We all know (or should know) that you cannot just focus on growing penetration in order to grow market share. If all your actions are focused on growing penetration, the chances are that any gains made will be offset by losses as existing customers defect. Whatever brand you manage, be it a packaged goods brand (where people typically switch within a repertoire of acceptable brands), a durable or a service (where no decision is the best decision), the challenge is to minimize churn (and ideally upsell when the opportunity arises).
In this context, a strong brand is an indicator that you are delivering a positive brand experience; one that increases the probability that people will choose your brand next time they make a choice in the category. However, market share often erodes not because you did something wrong, but because someone else did something right. New, disruptive offers may well attract your customers to switch.
In that context, a strong brand can help slow down attrition and give a company time to respond. Even in these days of 24-hour news and social media, it takes time for people to realize that there is a new competitor. If your existing customers are not already looking to switch your insulation comes from people not thinking to check out alternatives.
Existing, satisfied customers are less likely to seek out alternatives. It is not just that they do not think to search for alternatives, it is that they like their existing brand and would be loath to change, it just feels wrong. I get that feeling every time I buy analgesics. I know the store brand is the same stuff as the branded product, but it takes conscious effort to override the instinctive belief that there is something better about the brand. The strength of this influence likely differs by category, but even when it comes to buying a new car, if you had a good experience with the old one it can be tough to consider a different make.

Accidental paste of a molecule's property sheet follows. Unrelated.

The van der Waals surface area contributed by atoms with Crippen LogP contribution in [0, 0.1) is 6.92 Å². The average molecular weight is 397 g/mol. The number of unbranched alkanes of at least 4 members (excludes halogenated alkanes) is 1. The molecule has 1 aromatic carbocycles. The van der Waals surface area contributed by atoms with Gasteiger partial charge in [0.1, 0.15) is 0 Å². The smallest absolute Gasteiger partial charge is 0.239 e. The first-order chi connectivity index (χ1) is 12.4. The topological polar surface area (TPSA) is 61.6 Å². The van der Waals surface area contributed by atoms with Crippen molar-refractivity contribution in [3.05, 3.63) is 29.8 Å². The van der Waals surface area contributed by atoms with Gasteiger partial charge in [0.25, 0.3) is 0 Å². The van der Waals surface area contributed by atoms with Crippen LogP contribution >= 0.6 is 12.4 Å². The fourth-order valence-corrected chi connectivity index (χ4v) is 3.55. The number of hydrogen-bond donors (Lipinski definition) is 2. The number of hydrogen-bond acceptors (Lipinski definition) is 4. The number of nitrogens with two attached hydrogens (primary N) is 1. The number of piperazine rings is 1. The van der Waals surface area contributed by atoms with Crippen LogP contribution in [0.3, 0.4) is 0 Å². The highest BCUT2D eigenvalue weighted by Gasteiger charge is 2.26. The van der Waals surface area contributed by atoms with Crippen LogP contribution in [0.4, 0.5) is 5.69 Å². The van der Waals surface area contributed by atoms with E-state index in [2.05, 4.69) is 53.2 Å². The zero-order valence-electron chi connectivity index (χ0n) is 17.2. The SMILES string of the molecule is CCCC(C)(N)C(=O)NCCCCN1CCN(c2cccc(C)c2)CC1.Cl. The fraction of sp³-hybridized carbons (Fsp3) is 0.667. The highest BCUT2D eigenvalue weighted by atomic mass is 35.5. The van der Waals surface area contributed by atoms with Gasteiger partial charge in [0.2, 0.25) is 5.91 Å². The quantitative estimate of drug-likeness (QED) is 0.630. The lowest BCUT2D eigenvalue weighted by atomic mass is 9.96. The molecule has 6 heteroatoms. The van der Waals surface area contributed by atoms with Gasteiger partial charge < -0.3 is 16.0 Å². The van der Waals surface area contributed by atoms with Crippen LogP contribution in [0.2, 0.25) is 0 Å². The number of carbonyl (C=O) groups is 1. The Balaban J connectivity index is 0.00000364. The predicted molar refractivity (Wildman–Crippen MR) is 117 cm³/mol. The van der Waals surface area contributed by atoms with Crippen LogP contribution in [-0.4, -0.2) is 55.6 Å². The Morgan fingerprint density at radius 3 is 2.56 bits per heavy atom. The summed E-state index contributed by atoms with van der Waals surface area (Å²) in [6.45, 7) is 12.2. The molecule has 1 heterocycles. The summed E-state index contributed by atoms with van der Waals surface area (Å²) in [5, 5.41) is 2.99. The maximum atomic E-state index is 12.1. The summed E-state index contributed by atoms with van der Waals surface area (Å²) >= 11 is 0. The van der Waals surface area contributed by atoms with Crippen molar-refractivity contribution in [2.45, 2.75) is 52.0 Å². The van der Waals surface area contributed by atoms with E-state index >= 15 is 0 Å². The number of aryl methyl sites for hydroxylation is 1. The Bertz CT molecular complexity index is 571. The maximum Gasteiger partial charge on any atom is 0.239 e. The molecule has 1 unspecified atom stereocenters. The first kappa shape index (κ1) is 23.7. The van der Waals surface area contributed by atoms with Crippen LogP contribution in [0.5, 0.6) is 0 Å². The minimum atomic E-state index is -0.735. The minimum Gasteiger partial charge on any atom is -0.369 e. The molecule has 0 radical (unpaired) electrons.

Lastly, a strong brand can confer the benefit of the doubt even when people have a bad experience. As I have noted elsewhere, it is not the experience that really matters but how it is remembered, and a strong brand can help people downplay bad experiences. ‘Oh, I was unlucky’, or, ‘No one else seems to have had the same problem’. How the brand resolves a bad experience can have far more influence on the individual’s reaction, but if the brand’s reputation is good, a positive outcome is more likely.
Data from the BrandZ Top 100 Most Valuable Global Brands ranking demonstrates that strong brands recovered from The Great Recession more quickly than weak ones but the same sort of resilience may help brands all the time. Might resilience be a strong brand’s greatest benefit?